How does your school determine who goes into the Read 180 program?

Hi, My school has a few different reading programs for special and reg. ed students. Since this program is new this year I would like to know how your district determines who goes into the Read 180 program. Are there any screenings that you use? Do you give possible candidates the SRI and if so how do you determine if they qualify for the program. Thank you so much in advance.

By mrsk
Posted on: May 21 2010
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  • Although not ideal, we put all Resource Center SPED freshmen in READ 180.  Of almost 50 students TY, only 2 were reading at or above level and were placed there because of their behavior, needing the small class setting.  In their sophomore year, some are weeded out and moved to ICS if they are reading at level and succeeding.  The rest remain in READ 180 for their sophomore year.  We do not offer READ 180 for Juniors or Seniors at this point, unless there are special circumstances.  We also have 1 class (2 next year) of System 44/READ 180 for developmentally disabled students.  They will receive services for all 4 years.  We do not offer READ 180 to general ed students at this time. Debbie

    This year my school's scheduler has decided to seek my assistance in scheduling and screening 8th graders for next year's 9th grade READ 180 classes.  I requested three types of data from her:  1.  8th grade MSA reading scores, 2.  Grade Point Averages and     3.  Lexile Scores.   After receiving all the data I requested, I placed the information on EXCEL sheets and ranked the students.  What was interesting is that there were many students who had good GPAs (2.7-3.3) and low MSA reading and lexile scores.  I wondered if students took the state assessment reading test seriously and if grades were inflated.  Next, I checked to see which students were SPED and deleted their names because there is a separate READ 180 program for SPED students.  I'm planning to conduct additional research on some of the students' grades 6th and 7th MSA reading scores to make sure students who scored proficiency and advanced are placed appropriately.  Reviewing students' middle school longitudinal data has really helped in targeting students for next year's program.  It's a long and tedious task, but it's worth it to make sure the right students are given opportunities to complete the READ 180 program and its interventions.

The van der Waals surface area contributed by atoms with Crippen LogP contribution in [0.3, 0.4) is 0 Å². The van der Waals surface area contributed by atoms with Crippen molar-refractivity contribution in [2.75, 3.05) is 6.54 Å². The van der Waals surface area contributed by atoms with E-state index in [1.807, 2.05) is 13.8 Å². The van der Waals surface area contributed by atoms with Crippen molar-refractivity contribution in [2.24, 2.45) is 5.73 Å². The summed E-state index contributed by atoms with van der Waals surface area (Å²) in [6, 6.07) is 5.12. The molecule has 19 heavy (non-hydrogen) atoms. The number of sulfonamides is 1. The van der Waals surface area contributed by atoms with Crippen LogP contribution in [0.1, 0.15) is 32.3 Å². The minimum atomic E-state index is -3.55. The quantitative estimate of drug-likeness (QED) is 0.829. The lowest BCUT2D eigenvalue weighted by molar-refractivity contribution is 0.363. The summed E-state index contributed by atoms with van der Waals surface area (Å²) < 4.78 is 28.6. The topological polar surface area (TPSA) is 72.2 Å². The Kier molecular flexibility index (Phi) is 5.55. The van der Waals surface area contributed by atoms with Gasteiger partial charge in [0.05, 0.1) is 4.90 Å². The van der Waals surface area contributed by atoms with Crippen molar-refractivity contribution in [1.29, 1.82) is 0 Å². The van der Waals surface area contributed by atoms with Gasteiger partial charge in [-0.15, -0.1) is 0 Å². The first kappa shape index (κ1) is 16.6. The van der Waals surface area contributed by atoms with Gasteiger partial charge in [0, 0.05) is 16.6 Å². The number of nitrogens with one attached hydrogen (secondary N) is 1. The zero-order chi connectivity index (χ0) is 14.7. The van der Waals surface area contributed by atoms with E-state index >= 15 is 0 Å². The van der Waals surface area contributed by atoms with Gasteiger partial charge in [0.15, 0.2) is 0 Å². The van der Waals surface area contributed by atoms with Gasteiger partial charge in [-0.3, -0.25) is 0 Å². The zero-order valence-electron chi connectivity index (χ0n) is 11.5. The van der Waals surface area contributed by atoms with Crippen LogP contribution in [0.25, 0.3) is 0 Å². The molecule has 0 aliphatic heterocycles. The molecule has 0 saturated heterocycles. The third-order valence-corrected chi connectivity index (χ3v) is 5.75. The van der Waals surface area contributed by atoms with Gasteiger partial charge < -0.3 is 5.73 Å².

In our school, any student who fails the reading TAKS test is issued a seat in next year's READ 180 class.  In addition, we have 2 levels of READ 180 classes for ESL students who are way below grade level readers. 

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    I've been teaching Read 180 for 6 years. I am blessed with having a school that trusts my judgment, so I decide who is enrolled in the program. We teach 5-8 and have both level A and B. I look at the standardized tests and make a list of the lowest scorers at each grade level. I pick the lowest scorers, regardless of Special Ed. status. I also look at SRI scores for those students who've been tested. Next year, I'll also be teaching System 44, so I plan to take the lowest scorers on the standardized test and give them the SRI and then SPI if their scores are below 400.